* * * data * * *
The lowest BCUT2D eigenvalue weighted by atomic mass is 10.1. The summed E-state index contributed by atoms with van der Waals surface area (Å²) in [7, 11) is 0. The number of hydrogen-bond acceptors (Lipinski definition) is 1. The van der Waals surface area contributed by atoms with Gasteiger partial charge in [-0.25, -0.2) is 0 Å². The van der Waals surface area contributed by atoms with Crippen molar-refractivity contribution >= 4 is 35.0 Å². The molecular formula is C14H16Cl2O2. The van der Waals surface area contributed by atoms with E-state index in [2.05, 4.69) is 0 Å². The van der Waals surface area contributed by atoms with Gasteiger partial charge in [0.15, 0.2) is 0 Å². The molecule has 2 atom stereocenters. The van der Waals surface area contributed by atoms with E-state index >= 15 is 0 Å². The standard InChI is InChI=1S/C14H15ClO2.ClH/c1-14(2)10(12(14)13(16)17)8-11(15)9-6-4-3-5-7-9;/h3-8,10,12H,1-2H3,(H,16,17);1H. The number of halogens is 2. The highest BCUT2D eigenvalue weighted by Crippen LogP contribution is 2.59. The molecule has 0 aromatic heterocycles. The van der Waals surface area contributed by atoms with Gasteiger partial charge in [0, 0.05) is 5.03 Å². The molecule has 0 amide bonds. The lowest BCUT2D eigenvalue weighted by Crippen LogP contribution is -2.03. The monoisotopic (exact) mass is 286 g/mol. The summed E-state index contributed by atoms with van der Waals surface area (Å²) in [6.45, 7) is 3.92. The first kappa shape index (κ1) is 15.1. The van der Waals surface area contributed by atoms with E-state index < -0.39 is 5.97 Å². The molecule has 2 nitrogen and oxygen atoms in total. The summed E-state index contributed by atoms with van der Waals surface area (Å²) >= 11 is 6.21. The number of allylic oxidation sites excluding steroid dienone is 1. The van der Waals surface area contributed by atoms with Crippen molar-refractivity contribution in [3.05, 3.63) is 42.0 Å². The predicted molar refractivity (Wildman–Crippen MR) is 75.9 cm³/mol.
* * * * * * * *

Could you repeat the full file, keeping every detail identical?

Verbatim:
The lowest BCUT2D eigenvalue weighted by atomic mass is 10.1. The summed E-state index contributed by atoms with van der Waals surface area (Å²) in [7, 11) is 0. The number of hydrogen-bond acceptors (Lipinski definition) is 1. The van der Waals surface area contributed by atoms with Gasteiger partial charge in [-0.25, -0.2) is 0 Å². The van der Waals surface area contributed by atoms with Crippen molar-refractivity contribution >= 4 is 35.0 Å². The molecular formula is C14H16Cl2O2. The van der Waals surface area contributed by atoms with E-state index in [2.05, 4.69) is 0 Å². The van der Waals surface area contributed by atoms with Gasteiger partial charge in [0.15, 0.2) is 0 Å². The molecule has 2 atom stereocenters. The van der Waals surface area contributed by atoms with E-state index >= 15 is 0 Å². The standard InChI is InChI=1S/C14H15ClO2.ClH/c1-14(2)10(12(14)13(16)17)8-11(15)9-6-4-3-5-7-9;/h3-8,10,12H,1-2H3,(H,16,17);1H. The number of halogens is 2. The highest BCUT2D eigenvalue weighted by Crippen LogP contribution is 2.59. The molecule has 0 aromatic heterocycles. The van der Waals surface area contributed by atoms with Gasteiger partial charge in [0, 0.05) is 5.03 Å². The molecule has 0 amide bonds. The lowest BCUT2D eigenvalue weighted by Crippen LogP contribution is -2.03. The monoisotopic (exact) mass is 286 g/mol. The summed E-state index contributed by atoms with van der Waals surface area (Å²) in [6.45, 7) is 3.92. The first kappa shape index (κ1) is 15.1. The van der Waals surface area contributed by atoms with E-state index < -0.39 is 5.97 Å². The molecule has 2 nitrogen and oxygen atoms in total. The summed E-state index contributed by atoms with van der Waals surface area (Å²) >= 11 is 6.21. The number of allylic oxidation sites excluding steroid dienone is 1. The van der Waals surface area contributed by atoms with Crippen molar-refractivity contribution in [3.05, 3.63) is 42.0 Å². The predicted molar refractivity (Wildman–Crippen MR) is 75.9 cm³/mol.